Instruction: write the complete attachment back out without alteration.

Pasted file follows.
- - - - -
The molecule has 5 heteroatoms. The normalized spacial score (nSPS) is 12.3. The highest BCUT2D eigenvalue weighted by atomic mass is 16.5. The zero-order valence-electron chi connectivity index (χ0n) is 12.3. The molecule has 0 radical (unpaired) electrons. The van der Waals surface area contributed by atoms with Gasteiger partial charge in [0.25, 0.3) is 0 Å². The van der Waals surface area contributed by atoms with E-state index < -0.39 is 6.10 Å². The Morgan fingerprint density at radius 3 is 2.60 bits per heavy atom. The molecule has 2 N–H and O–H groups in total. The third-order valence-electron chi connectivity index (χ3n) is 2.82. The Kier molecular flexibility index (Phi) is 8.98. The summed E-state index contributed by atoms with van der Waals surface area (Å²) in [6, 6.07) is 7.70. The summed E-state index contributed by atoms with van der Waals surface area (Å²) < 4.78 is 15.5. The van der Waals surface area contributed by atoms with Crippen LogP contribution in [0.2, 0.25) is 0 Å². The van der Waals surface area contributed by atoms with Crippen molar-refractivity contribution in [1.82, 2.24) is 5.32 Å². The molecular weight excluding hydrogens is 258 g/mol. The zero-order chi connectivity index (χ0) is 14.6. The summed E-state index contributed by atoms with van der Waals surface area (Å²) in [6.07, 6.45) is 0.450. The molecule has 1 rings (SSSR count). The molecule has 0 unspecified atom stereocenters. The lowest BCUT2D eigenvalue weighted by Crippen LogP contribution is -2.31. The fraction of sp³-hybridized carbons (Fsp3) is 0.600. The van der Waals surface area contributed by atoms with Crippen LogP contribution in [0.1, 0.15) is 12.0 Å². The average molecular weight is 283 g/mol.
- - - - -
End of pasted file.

The molecule has 5 heteroatoms. The normalized spacial score (nSPS) is 12.3. The highest BCUT2D eigenvalue weighted by atomic mass is 16.5. The zero-order valence-electron chi connectivity index (χ0n) is 12.3. The molecule has 0 radical (unpaired) electrons. The van der Waals surface area contributed by atoms with Gasteiger partial charge in [0.25, 0.3) is 0 Å². The van der Waals surface area contributed by atoms with E-state index < -0.39 is 6.10 Å². The Morgan fingerprint density at radius 3 is 2.60 bits per heavy atom. The molecule has 2 N–H and O–H groups in total. The third-order valence-electron chi connectivity index (χ3n) is 2.82. The Kier molecular flexibility index (Phi) is 8.98. The summed E-state index contributed by atoms with van der Waals surface area (Å²) in [6, 6.07) is 7.70. The summed E-state index contributed by atoms with van der Waals surface area (Å²) < 4.78 is 15.5. The van der Waals surface area contributed by atoms with Crippen LogP contribution in [0.2, 0.25) is 0 Å². The van der Waals surface area contributed by atoms with Crippen molar-refractivity contribution in [1.82, 2.24) is 5.32 Å². The molecular weight excluding hydrogens is 258 g/mol. The zero-order chi connectivity index (χ0) is 14.6. The summed E-state index contributed by atoms with van der Waals surface area (Å²) in [6.07, 6.45) is 0.450. The molecule has 1 rings (SSSR count). The molecule has 0 unspecified atom stereocenters. The lowest BCUT2D eigenvalue weighted by Crippen LogP contribution is -2.31. The fraction of sp³-hybridized carbons (Fsp3) is 0.600. The van der Waals surface area contributed by atoms with Crippen LogP contribution in [0.1, 0.15) is 12.0 Å². The average molecular weight is 283 g/mol.